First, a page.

Fairly slow feet and hips combined with subpar athleticism forced Reid’s hand as a defender, but he also compounded the problem by swiping down and consistently trying make a defensive play; instead of just staying vertical and forcing defenders to score over the big body.
Take this clip, which was plucked from the pile of examples Reid showcased during his 495-minute NBA career thus far. After the fridge-like frame of Nikola Jokic eliminates Josh Okogie from the pick-and-roll coverage, it’s up to Reid to try and thwart a downhill skiing Will Barton. The rookie does a good job sliding his feet and staying with Barton, but he stumbles at the finish line, allowing his body to fold like an armchair over the Nuggets wing, who is ever-so-happy to embellish the contact and get himself to the charity stripe.
Of course, it’s easy to say from the comfort of my couch, but Reid needs to really work on finishing this defensive play strong. Instead of always trying to make the “wow” play, simply staying vertical would suffice. This would allow him to earn more trust from head coach Ryan Saunders, thus allowing him to stay on the court for longer stints and (hopefully) impact winning at a higher rate.
It’s a skill many big men never perfect, but Reid doesn’t need to be the ultimate defender; he just needs minor improvements to stop his fouling everyone he comes into contact with. Reps on reps on reps are what’s needed in this particular area, and nearly 300 days of offseason should do him wonders.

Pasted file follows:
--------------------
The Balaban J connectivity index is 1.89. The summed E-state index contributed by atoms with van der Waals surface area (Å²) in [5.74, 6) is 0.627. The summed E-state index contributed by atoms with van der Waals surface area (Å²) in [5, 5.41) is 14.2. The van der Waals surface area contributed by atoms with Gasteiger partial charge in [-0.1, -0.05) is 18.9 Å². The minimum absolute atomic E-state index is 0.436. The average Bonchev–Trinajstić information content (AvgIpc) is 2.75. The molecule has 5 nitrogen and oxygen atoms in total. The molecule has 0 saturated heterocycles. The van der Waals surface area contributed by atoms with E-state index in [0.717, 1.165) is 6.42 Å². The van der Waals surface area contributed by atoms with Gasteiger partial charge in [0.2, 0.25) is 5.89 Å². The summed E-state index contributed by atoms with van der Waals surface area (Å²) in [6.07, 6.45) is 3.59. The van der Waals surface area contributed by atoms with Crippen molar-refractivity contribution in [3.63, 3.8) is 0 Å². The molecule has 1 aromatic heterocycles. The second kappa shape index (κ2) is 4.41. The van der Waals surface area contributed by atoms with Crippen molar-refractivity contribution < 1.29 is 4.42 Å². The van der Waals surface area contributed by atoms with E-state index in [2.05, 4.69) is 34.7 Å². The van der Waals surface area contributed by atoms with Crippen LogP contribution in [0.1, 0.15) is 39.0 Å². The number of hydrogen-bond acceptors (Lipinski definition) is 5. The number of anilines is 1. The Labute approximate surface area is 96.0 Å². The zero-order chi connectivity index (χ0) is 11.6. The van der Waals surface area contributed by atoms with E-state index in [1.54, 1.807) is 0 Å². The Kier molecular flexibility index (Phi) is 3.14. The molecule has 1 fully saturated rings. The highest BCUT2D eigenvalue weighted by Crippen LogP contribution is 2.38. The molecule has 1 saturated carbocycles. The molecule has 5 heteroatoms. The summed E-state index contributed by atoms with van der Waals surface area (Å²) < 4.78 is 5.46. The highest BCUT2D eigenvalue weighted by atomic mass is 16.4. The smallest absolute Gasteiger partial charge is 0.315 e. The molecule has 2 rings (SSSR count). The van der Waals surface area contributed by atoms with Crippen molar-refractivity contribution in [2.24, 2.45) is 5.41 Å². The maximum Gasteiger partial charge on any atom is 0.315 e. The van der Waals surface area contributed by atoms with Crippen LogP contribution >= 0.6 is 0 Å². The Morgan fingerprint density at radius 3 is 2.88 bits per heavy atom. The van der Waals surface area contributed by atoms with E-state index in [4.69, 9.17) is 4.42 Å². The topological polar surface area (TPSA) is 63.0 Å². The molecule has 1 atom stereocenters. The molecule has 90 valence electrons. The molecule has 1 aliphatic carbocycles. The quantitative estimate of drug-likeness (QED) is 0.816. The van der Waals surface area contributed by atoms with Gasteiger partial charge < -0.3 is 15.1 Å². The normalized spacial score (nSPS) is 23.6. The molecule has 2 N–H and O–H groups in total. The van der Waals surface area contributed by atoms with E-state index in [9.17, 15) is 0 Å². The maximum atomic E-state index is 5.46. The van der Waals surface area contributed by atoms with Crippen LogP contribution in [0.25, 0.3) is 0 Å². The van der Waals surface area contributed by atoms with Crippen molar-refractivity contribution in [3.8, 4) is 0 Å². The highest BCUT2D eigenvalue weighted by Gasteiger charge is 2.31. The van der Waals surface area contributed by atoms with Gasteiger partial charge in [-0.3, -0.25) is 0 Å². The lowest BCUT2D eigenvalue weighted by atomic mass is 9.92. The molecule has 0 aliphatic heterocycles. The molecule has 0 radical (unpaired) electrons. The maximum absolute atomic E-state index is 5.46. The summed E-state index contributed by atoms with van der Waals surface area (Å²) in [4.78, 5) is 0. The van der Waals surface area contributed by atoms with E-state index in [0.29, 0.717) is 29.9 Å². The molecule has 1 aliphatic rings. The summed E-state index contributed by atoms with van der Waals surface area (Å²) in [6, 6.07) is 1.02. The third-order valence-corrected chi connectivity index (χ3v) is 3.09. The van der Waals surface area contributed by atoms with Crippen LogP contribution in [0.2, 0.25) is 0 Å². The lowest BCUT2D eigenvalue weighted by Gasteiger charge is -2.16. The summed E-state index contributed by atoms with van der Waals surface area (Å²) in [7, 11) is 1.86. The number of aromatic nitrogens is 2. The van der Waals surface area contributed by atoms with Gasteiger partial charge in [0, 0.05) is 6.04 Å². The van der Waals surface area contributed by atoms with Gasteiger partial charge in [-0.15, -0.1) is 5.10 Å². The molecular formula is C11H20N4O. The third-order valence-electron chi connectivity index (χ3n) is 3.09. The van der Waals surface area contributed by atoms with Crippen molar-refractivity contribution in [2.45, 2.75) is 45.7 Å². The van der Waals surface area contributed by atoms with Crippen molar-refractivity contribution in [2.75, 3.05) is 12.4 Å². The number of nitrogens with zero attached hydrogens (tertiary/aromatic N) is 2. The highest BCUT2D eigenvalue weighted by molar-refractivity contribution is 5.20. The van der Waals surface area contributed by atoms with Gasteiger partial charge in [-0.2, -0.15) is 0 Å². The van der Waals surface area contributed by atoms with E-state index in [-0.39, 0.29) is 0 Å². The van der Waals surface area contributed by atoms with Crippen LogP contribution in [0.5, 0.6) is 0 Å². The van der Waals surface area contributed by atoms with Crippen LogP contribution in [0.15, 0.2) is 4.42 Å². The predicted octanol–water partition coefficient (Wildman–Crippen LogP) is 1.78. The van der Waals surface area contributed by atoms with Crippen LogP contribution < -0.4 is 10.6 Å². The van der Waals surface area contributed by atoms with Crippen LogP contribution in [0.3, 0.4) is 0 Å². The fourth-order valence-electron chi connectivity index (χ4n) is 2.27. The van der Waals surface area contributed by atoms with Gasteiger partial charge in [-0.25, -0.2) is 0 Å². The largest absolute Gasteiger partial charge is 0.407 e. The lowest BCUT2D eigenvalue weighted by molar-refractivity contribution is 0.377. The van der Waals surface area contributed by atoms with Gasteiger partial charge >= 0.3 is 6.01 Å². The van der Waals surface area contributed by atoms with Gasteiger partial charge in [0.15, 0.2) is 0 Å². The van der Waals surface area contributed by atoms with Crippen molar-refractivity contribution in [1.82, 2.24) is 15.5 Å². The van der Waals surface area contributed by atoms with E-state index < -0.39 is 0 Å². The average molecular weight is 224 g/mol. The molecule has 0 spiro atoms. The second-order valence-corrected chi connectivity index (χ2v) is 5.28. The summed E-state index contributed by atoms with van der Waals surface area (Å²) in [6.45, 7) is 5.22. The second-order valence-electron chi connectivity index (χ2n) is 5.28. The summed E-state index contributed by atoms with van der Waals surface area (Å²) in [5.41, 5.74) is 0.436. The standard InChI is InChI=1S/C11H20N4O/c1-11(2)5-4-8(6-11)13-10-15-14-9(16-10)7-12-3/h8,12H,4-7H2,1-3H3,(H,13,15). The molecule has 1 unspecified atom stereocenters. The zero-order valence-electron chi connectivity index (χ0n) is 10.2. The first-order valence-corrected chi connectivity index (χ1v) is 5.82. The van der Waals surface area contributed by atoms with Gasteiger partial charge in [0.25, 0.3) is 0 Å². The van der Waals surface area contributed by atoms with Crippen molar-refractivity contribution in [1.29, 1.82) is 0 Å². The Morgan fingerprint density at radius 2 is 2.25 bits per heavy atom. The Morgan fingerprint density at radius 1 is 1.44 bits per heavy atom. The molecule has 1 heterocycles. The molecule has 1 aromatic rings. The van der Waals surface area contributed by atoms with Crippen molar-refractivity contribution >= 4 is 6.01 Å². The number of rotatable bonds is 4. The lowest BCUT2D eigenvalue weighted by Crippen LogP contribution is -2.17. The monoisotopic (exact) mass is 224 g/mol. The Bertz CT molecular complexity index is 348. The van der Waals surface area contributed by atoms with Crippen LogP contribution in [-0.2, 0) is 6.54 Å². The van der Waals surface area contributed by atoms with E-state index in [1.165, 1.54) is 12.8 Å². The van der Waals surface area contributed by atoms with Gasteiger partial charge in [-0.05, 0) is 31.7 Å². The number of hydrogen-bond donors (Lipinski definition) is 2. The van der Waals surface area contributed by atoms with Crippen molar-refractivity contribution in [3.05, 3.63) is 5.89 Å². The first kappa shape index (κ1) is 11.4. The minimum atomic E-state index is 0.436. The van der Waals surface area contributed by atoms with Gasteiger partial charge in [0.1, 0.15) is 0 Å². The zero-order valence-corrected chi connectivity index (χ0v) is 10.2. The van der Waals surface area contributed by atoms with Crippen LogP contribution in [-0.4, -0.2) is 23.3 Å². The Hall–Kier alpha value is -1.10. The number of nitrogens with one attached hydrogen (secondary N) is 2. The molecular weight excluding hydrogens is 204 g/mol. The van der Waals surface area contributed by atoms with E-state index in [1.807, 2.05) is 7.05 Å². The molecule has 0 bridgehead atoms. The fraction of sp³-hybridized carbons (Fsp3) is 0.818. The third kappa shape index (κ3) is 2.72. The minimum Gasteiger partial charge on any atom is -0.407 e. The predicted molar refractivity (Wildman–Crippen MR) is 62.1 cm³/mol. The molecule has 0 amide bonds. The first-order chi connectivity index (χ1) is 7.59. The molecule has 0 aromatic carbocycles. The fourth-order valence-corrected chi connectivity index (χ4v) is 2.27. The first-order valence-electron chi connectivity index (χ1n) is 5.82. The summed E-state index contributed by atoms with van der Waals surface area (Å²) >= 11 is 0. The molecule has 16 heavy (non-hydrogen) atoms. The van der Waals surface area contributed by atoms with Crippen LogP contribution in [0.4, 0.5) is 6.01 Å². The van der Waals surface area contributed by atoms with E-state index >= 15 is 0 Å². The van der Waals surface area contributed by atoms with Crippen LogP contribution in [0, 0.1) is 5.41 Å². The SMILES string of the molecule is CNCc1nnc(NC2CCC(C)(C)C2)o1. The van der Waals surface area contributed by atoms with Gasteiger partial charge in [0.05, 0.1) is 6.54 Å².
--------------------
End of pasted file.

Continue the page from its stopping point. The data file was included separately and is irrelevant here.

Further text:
Hook Shot Touch & Body Control
According to Basketball Index, Reid finished in the 53rd percentile as a post-up player last season (0.53 points per possession). For an undrafted rookie that was tossed into the scorching flames of an NBA starter’s role, that’s something to feel confident about. However, enhancing the touch of his hook shot to make it his bread and butter on the block will go a long way to making Reid a really effective post player.
Below is a small smattering of Reid’s failed hook shot attempts. You can see immediately that his body is often flailing and his balance is completely out of whack. Way too often Reid ends up looking like a plastic bag caught in the wind rather than a graceful post player, causing him to forego balance and a clean follow-through. Even when he does seem to be more controlled, his touch is off and he has a tendency to leave his hooks way short or long.